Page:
In Martin v. Corporation of the Presiding Bishop, 747 N.E. 2d 131 (Mass. 2001), the highest court in Massachusetts rules that the Dover Amendment, a state statutes that denies local government the authority to "prohibit, regulate, or restrict the use of land or structures for religious purposes..." authorized the town of Belmont to grant a church special permission to build a steeple for a newly built Church of Jesus Christ of Latter Day Saints temple that was taller than the local zoning provisions would normally allow. Since Martin involved a Massachusetts statute, normally the decision would evoke limited interest, and would have little precedential value in other states. Yet the U.S. Congress has ensured, in a new law, that many communities will soon face the same basic issue in the Martin case: Should zoning accommodate religious uses or vice- versa?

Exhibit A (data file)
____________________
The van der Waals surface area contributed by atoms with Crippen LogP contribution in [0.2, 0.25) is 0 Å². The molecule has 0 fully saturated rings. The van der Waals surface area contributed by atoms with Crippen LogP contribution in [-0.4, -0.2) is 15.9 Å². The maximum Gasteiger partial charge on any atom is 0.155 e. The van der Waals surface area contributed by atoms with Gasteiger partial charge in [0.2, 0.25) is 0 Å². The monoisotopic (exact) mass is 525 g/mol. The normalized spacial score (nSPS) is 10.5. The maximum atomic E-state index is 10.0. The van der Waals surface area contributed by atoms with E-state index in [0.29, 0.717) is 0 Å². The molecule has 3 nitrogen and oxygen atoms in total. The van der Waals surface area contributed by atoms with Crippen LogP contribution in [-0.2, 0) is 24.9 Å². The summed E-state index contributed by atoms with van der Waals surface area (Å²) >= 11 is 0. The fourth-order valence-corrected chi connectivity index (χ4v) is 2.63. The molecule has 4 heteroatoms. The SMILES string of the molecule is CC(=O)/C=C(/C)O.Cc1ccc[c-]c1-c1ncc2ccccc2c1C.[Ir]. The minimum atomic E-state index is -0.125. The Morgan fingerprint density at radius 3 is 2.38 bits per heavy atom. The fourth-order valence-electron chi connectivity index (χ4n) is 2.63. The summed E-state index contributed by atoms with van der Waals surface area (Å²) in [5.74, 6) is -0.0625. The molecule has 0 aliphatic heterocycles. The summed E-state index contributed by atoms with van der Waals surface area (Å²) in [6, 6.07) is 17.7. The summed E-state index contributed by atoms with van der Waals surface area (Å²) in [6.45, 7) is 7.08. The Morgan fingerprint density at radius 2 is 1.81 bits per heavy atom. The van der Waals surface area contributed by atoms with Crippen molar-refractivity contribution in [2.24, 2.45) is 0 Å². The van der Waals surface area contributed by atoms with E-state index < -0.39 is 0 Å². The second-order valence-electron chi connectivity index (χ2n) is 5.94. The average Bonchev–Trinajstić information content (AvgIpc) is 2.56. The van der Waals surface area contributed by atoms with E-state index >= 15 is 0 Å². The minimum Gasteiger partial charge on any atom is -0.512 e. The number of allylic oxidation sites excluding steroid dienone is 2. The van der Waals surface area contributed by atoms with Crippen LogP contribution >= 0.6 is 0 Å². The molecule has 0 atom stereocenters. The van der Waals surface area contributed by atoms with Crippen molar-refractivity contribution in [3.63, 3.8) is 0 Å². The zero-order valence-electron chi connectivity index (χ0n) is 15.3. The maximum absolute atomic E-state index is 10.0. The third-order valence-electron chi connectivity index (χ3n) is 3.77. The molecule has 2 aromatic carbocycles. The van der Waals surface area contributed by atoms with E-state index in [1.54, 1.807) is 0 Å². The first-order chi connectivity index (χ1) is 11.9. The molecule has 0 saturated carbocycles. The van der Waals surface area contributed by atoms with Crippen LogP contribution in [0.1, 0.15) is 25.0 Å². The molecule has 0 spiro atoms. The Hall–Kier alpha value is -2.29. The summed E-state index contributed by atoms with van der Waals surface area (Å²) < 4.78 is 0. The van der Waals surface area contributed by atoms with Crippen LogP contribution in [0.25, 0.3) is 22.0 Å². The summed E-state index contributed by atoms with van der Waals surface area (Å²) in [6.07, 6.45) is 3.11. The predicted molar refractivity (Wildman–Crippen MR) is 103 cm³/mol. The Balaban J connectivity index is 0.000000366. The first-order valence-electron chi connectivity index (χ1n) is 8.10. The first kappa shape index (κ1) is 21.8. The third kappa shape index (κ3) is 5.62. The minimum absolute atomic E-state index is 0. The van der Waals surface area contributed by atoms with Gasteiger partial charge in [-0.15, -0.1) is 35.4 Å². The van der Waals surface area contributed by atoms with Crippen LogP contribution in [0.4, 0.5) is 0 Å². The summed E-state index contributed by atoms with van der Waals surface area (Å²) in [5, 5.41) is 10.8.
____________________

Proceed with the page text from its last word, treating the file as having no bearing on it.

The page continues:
Case Commentary - Martin v. Corporation of the Presiding Bishop: Should Zoning Accommodate Religious Uses or Vice Versa?Land Use Law & Zoning Digest
Citation InformationAlan C. Weinstein, Case Commentary - Martin v. Corporation of the Presiding Bishop: Should Zoning Accommodate Religious Uses or Vice Versa? 53 Land Use Law & Zoning Digest No. 9 (2001)